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The Character of Rain: A Novel by [Nothomb, Amelie]
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The Character of Rain: A Novel Kindle Edition

4.3 out of 5 stars 18 customer reviews

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Length: 144 pages Word Wise: Enabled Enhanced Typesetting: Enabled
Page Flip: Enabled

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Editorial Reviews


"Ingenious...With great delicacy, Nothomb updates the age-old divide between East and West in this delectable little book." --O, The Oprah Magazine

"Elegantly written...Nothomb demonstrates a shrewd understanding of the intricate ways Japanese relationships are made and spoiled." --The New York Times Book Review

"A polished little satire." --The Wall Street Journal


"'French literary lioness Nothomb imagines the inner life of her first two years of childhood, richly depicting this wondrous secret universe.' Elle; 'Potently distills from the state of infancy the intensity of beginnings, the precariousness, the trailed clouds of glory.' New York Times"

Product Details

  • File Size: 241 KB
  • Print Length: 144 pages
  • Page Numbers Source ISBN: 0312286007
  • Publisher: St. Martin's Press; Reprint edition (April 1, 2007)
  • Publication Date: April 1, 2007
  • Sold by: Macmillan
  • Language: English
  • ASIN: B000FA5QHM
  • Text-to-Speech: Enabled
  • X-Ray:
  • Word Wise: Enabled
  • Lending: Not Enabled
  • Enhanced Typesetting: Enabled
  • Amazon Best Sellers Rank: #272,239 Paid in Kindle Store (See Top 100 Paid in Kindle Store)
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Customer Reviews

Top Customer Reviews

By Maren Robinson on April 14, 2005
Format: Paperback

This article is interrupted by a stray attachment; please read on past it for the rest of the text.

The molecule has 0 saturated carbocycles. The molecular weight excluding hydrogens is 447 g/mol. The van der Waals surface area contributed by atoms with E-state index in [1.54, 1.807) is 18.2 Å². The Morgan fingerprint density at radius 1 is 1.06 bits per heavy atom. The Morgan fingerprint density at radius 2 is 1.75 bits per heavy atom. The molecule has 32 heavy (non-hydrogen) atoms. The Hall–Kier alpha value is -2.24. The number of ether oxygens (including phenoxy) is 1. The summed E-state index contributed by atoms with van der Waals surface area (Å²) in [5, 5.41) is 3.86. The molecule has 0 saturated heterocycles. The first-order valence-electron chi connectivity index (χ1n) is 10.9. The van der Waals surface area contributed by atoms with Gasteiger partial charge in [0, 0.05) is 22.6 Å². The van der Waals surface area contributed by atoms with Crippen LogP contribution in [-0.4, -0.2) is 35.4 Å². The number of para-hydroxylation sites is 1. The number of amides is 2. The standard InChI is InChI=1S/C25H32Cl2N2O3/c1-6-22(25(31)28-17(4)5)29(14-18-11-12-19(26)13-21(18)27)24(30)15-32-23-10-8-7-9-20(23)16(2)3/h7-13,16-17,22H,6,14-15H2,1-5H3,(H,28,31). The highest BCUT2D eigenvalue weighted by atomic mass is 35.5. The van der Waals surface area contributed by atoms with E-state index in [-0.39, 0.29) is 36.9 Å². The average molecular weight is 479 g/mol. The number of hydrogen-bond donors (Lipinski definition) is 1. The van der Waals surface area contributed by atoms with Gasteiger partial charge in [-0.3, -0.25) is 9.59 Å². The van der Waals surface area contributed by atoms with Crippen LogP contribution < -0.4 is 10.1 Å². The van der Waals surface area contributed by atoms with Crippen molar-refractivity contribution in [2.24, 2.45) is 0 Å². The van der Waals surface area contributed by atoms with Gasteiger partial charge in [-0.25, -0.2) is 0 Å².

"In the beginning was nothing, and this nothing had neither form not substance -it was nothing other than what it was." I read the opening sentence of Amélie Nothomb's, The Character of Rain (Métaphysique des Tubes), and was hooked. I was not disappointed. Using a Japanese belief that children are gods until age 3, at which time they fall and become human Nothomb constructs a brilliant study of infancy. Deeply autobiographical, like all her work, and deeply philosophical, like all her work, what amazed me most was how completely she captured or imagined the self-preoccupation that is early childhood. Any child will believe it is the center of the universe (and why not an infant must be watched and waited on), and yet the same child will experience "the fall," the recognition that he or she is not a god, is not the center of the universe. Nothomb's ability to recognize this essential problem of being a child and tease out of her own experience the joys and pains of existence in a way that is as imminently and entertainingly readable as it is philosophical is where her genius lies. I've never read anything like it.
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Format: Hardcover
In the beginning before there is an Amélie, God exists as a tube eating, breathing, and excreting. However, the creators are a bit unhappy that this baby behaves more like a vegetable so these parents nickname the tube "la Plante". However, two years later la Plante abruptly moves and cries. Then the Tube's Belgium grandma arrives with the most devastating poison known in the universe, white chocolate. The Tube tastes the sweetness and a new conscience has metamorphosed. Life in the tube has turned quite sweetly though the awakening of Amelie makes her realize that paradise will be lost.